Three days later, we got in his car and drove, his only words “We’re going to a hotel.” Two hours passed, he and I silent and motionless, the pope swinging left and right. Another hour, and we were on a one-lane road in the middle of the Blue Ridge Mountains. Then I started to think what you might be starting to think: “Hotel, my ass!” Just as I started to imagine how he’d shoot me—or worse, throw me into some “pray-the-gay-away” Jesus camp—a billboard appeared. A woman not unlike the St. Pauli girl, with blond braids and huge, ahem, beer steins, smiled down at us. Next to her, in giant German Gothic lettering, it said, “Welcome to Helen, Georgia! A recreated Alpine village.”

Somehow, we had passed through an invisible trans-dimensional portal. Having been the lone car on a deeply wooded curvy road, we were suddenly in a long line of minivans rolling through this Disneyland-bad, fake Bavarian town. Whole families wearing matching green hats with feathers crammed the sidewalks. Three elderly guys wearing lederhosen played glockenspiels outside of a place called “Charlemagne’s Kingdom.” And there were windmills. Lots and lots of windmills.

Yes, this was it. This was the place my dad chose to have the conversation of a lifetime with me.

We pulled into our parking space at the Heidi Motel—no shit!—and headed in. For the first ten minutes we sat, stone-faced, drinking Johnny Walker out of our complimentary beer steins like idiots. Then, in one fell swoop, he set out to discover if, how, and why I was gay, in a room that had not one, but two cuckoo clocks.

First he blamed me. “You’re confused, and you need therapy,” he said.

“I need therapy?” I replied. “I need therapy? There is an oompah band outside, Dad!”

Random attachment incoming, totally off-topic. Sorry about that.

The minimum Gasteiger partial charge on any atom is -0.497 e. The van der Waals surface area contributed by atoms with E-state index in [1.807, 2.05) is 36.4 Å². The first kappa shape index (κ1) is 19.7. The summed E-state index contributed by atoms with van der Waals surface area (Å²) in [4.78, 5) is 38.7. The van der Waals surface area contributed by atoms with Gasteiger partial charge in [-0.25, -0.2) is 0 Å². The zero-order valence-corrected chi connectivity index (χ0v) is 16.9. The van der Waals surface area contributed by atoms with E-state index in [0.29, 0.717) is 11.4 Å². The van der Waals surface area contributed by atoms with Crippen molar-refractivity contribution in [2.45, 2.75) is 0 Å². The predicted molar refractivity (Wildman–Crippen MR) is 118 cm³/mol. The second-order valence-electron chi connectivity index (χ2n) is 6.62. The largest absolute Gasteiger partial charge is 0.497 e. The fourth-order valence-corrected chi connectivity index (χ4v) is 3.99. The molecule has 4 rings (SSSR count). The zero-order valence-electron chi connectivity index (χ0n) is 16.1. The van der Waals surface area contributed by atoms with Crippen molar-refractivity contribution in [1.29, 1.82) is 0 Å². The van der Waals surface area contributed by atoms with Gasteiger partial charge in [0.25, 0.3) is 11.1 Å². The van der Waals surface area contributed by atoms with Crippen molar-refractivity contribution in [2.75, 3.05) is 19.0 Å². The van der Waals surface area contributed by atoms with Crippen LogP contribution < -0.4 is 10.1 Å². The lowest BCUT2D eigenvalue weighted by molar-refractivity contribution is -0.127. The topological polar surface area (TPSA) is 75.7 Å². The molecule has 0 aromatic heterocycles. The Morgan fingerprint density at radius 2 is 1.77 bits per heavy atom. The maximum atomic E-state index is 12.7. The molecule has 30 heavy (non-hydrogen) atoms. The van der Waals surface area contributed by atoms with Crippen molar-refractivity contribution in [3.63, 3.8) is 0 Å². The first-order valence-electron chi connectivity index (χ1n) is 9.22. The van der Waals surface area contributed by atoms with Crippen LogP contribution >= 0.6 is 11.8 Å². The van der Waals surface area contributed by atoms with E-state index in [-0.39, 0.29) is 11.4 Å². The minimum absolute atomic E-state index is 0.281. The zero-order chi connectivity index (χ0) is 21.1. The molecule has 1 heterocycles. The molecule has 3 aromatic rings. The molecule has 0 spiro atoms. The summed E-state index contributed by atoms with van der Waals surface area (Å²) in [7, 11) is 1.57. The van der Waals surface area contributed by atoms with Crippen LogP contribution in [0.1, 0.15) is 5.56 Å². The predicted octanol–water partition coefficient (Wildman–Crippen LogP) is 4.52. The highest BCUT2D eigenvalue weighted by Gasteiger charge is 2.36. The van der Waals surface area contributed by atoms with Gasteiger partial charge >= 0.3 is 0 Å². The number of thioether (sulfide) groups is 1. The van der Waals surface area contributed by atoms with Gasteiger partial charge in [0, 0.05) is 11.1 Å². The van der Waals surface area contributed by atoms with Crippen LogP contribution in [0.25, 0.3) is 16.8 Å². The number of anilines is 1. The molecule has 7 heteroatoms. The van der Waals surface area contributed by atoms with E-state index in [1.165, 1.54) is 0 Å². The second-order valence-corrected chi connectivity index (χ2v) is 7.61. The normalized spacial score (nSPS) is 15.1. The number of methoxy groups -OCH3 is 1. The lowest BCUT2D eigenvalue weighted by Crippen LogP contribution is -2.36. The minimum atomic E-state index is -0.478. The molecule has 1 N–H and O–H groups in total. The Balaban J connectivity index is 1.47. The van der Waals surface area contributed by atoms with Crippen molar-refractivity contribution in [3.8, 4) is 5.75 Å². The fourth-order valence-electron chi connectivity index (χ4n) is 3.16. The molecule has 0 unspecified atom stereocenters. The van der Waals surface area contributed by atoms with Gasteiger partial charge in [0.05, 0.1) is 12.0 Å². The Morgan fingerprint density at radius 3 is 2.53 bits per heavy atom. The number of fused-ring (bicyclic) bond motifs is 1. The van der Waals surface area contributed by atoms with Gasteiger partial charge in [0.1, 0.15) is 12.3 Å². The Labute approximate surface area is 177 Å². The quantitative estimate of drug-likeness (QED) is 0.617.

He didn’t laugh.

We spent the next six hours drinking scotch and rehashing every argument, disagreement, and previously unexamined minuscule moment of contention we’d had in my nineteen years of life. Like the time he told me not to play in the grass in my Easter dress, so I climbed a tree instead. Or the time I faked my eye exam at school because I wanted glasses. Or when I stuck pencil erasers in my ear, and he took me to the doctor thinking I was going deaf. And then there was my atheism, the worst part of which was that he would miss me when he was in heaven and I was not.


Then, if for only a few seconds, he went from blaming me to blaming himself. “I shouldn’t have bought you those GI Joes when you were a kid! Or the Hot Wheels.”

Suddenly he got quiet, thinking back to our time in the O’Reillys’ boat shed, and said to himself as much as to me, “What did I know about bringing up a girl? I just…I did what I could.” And, a second time, even softer, “I just did what I could.”

And with that, we hugged and broke for dinner across the street at Heidelberg’s Schnitzelhaus.